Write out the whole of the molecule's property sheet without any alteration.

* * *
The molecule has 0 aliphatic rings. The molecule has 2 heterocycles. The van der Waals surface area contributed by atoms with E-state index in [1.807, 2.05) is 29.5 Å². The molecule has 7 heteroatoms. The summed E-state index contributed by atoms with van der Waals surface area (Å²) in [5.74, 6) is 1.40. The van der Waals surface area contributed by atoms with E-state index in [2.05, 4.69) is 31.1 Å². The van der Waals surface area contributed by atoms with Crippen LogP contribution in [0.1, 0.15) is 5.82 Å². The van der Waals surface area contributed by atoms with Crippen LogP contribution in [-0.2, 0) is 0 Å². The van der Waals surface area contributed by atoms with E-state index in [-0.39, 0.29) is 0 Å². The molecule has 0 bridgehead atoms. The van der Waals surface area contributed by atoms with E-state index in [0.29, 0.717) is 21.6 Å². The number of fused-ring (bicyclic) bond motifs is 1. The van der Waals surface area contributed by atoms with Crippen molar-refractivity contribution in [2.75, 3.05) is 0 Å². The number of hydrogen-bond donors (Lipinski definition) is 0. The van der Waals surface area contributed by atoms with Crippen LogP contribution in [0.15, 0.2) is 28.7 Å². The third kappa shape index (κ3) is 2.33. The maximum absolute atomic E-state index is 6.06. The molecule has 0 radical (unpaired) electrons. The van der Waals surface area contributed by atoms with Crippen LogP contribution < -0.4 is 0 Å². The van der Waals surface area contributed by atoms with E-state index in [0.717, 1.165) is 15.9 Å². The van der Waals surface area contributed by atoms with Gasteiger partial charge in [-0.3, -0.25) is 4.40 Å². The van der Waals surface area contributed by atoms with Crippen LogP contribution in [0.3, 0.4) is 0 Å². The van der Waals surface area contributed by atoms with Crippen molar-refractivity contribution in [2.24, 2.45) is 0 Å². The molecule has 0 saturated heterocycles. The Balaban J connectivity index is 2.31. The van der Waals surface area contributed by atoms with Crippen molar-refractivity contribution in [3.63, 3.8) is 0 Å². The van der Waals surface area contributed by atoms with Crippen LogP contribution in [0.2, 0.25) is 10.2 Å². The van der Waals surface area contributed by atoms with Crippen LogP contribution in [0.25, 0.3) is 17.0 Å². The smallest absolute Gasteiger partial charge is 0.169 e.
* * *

The molecule has 0 aliphatic rings. The molecule has 2 heterocycles. The van der Waals surface area contributed by atoms with E-state index in [1.807, 2.05) is 29.5 Å². The molecule has 7 heteroatoms. The summed E-state index contributed by atoms with van der Waals surface area (Å²) in [5.74, 6) is 1.40. The van der Waals surface area contributed by atoms with E-state index in [2.05, 4.69) is 31.1 Å². The van der Waals surface area contributed by atoms with Crippen LogP contribution in [0.1, 0.15) is 5.82 Å². The van der Waals surface area contributed by atoms with Crippen LogP contribution in [-0.2, 0) is 0 Å². The van der Waals surface area contributed by atoms with E-state index in [-0.39, 0.29) is 0 Å². The molecule has 0 bridgehead atoms. The van der Waals surface area contributed by atoms with E-state index in [0.29, 0.717) is 21.6 Å². The number of fused-ring (bicyclic) bond motifs is 1. The van der Waals surface area contributed by atoms with Crippen molar-refractivity contribution in [2.75, 3.05) is 0 Å². The number of hydrogen-bond donors (Lipinski definition) is 0. The van der Waals surface area contributed by atoms with Crippen LogP contribution in [0.15, 0.2) is 28.7 Å². The third kappa shape index (κ3) is 2.33. The maximum absolute atomic E-state index is 6.06. The molecule has 0 radical (unpaired) electrons. The van der Waals surface area contributed by atoms with Crippen LogP contribution < -0.4 is 0 Å². The van der Waals surface area contributed by atoms with E-state index in [0.717, 1.165) is 15.9 Å². The van der Waals surface area contributed by atoms with Gasteiger partial charge in [-0.3, -0.25) is 4.40 Å². The van der Waals surface area contributed by atoms with Crippen LogP contribution in [0.3, 0.4) is 0 Å². The van der Waals surface area contributed by atoms with Crippen molar-refractivity contribution in [2.24, 2.45) is 0 Å². The molecule has 0 saturated heterocycles. The Balaban J connectivity index is 2.31. The van der Waals surface area contributed by atoms with Crippen molar-refractivity contribution in [3.63, 3.8) is 0 Å². The van der Waals surface area contributed by atoms with Crippen LogP contribution in [0.2, 0.25) is 10.2 Å². The van der Waals surface area contributed by atoms with Crippen LogP contribution in [0.25, 0.3) is 17.0 Å². The smallest absolute Gasteiger partial charge is 0.169 e.